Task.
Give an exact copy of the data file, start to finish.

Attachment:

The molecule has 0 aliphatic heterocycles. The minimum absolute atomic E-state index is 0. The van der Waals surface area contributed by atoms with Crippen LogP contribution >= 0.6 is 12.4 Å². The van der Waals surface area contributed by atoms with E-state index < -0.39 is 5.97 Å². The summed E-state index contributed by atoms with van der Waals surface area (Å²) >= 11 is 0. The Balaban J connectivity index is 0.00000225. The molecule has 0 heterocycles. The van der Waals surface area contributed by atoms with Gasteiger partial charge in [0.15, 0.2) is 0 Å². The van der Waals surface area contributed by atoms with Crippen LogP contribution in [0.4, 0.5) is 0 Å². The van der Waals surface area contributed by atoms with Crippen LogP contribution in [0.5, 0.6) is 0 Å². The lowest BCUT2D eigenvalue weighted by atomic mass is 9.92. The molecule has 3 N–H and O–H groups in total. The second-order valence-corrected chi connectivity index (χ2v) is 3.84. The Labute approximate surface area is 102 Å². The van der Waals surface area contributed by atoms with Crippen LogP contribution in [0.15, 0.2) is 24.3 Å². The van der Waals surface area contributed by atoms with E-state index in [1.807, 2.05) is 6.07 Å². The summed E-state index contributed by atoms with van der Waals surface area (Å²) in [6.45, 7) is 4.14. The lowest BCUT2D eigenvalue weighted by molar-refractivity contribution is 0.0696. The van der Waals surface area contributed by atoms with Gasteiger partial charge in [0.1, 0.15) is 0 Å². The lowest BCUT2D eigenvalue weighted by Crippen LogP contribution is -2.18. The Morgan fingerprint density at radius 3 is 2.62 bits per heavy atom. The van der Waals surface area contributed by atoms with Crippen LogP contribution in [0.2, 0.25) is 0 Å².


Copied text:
The molecule has 0 aliphatic heterocycles. The minimum absolute atomic E-state index is 0. The van der Waals surface area contributed by atoms with Crippen LogP contribution >= 0.6 is 12.4 Å². The van der Waals surface area contributed by atoms with E-state index < -0.39 is 5.97 Å². The summed E-state index contributed by atoms with van der Waals surface area (Å²) >= 11 is 0. The Balaban J connectivity index is 0.00000225. The molecule has 0 heterocycles. The van der Waals surface area contributed by atoms with Gasteiger partial charge in [0.15, 0.2) is 0 Å². The van der Waals surface area contributed by atoms with Crippen LogP contribution in [0.4, 0.5) is 0 Å². The van der Waals surface area contributed by atoms with Crippen LogP contribution in [0.5, 0.6) is 0 Å². The lowest BCUT2D eigenvalue weighted by atomic mass is 9.92. The molecule has 3 N–H and O–H groups in total. The second-order valence-corrected chi connectivity index (χ2v) is 3.84. The Labute approximate surface area is 102 Å². The van der Waals surface area contributed by atoms with Crippen LogP contribution in [0.15, 0.2) is 24.3 Å². The van der Waals surface area contributed by atoms with E-state index in [1.807, 2.05) is 6.07 Å². The summed E-state index contributed by atoms with van der Waals surface area (Å²) in [6.45, 7) is 4.14. The lowest BCUT2D eigenvalue weighted by molar-refractivity contribution is 0.0696. The van der Waals surface area contributed by atoms with Gasteiger partial charge in [0.1, 0.15) is 0 Å². The lowest BCUT2D eigenvalue weighted by Crippen LogP contribution is -2.18. The Morgan fingerprint density at radius 3 is 2.62 bits per heavy atom. The van der Waals surface area contributed by atoms with Crippen LogP contribution in [0.2, 0.25) is 0 Å².